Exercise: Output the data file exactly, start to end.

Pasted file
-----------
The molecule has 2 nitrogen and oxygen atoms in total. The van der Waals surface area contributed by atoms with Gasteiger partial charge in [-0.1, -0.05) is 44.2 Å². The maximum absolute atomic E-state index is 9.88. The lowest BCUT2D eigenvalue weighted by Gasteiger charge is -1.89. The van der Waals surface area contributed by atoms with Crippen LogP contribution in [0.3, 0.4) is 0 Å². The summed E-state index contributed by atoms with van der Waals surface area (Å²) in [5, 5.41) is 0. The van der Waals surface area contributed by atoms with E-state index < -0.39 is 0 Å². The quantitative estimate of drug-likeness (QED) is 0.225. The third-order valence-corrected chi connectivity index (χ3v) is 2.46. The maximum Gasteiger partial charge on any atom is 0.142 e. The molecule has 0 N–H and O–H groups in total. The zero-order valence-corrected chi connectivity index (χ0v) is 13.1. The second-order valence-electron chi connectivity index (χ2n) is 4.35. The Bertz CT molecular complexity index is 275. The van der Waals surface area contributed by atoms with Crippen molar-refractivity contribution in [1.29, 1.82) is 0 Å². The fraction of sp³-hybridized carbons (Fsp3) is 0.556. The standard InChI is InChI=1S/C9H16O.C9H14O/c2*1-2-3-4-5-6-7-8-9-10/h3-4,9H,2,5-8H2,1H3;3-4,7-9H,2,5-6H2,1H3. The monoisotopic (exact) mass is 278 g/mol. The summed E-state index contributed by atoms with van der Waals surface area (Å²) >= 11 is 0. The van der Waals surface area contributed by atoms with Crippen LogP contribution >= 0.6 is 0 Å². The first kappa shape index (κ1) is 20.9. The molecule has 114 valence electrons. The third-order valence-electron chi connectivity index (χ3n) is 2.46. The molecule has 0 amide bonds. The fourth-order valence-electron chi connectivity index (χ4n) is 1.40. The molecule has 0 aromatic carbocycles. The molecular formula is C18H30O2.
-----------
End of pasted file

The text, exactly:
The molecule has 2 nitrogen and oxygen atoms in total. The van der Waals surface area contributed by atoms with Gasteiger partial charge in [-0.1, -0.05) is 44.2 Å². The maximum absolute atomic E-state index is 9.88. The lowest BCUT2D eigenvalue weighted by Gasteiger charge is -1.89. The van der Waals surface area contributed by atoms with Crippen LogP contribution in [0.3, 0.4) is 0 Å². The summed E-state index contributed by atoms with van der Waals surface area (Å²) in [5, 5.41) is 0. The van der Waals surface area contributed by atoms with E-state index < -0.39 is 0 Å². The quantitative estimate of drug-likeness (QED) is 0.225. The third-order valence-corrected chi connectivity index (χ3v) is 2.46. The maximum Gasteiger partial charge on any atom is 0.142 e. The molecule has 0 N–H and O–H groups in total. The zero-order valence-corrected chi connectivity index (χ0v) is 13.1. The second-order valence-electron chi connectivity index (χ2n) is 4.35. The Bertz CT molecular complexity index is 275. The van der Waals surface area contributed by atoms with Crippen molar-refractivity contribution in [1.29, 1.82) is 0 Å². The fraction of sp³-hybridized carbons (Fsp3) is 0.556. The standard InChI is InChI=1S/C9H16O.C9H14O/c2*1-2-3-4-5-6-7-8-9-10/h3-4,9H,2,5-8H2,1H3;3-4,7-9H,2,5-6H2,1H3. The monoisotopic (exact) mass is 278 g/mol. The summed E-state index contributed by atoms with van der Waals surface area (Å²) >= 11 is 0. The van der Waals surface area contributed by atoms with Crippen LogP contribution >= 0.6 is 0 Å². The first kappa shape index (κ1) is 20.9. The molecule has 114 valence electrons. The third-order valence-electron chi connectivity index (χ3n) is 2.46. The molecule has 0 amide bonds. The fourth-order valence-electron chi connectivity index (χ4n) is 1.40. The molecule has 0 aromatic carbocycles. The molecular formula is C18H30O2.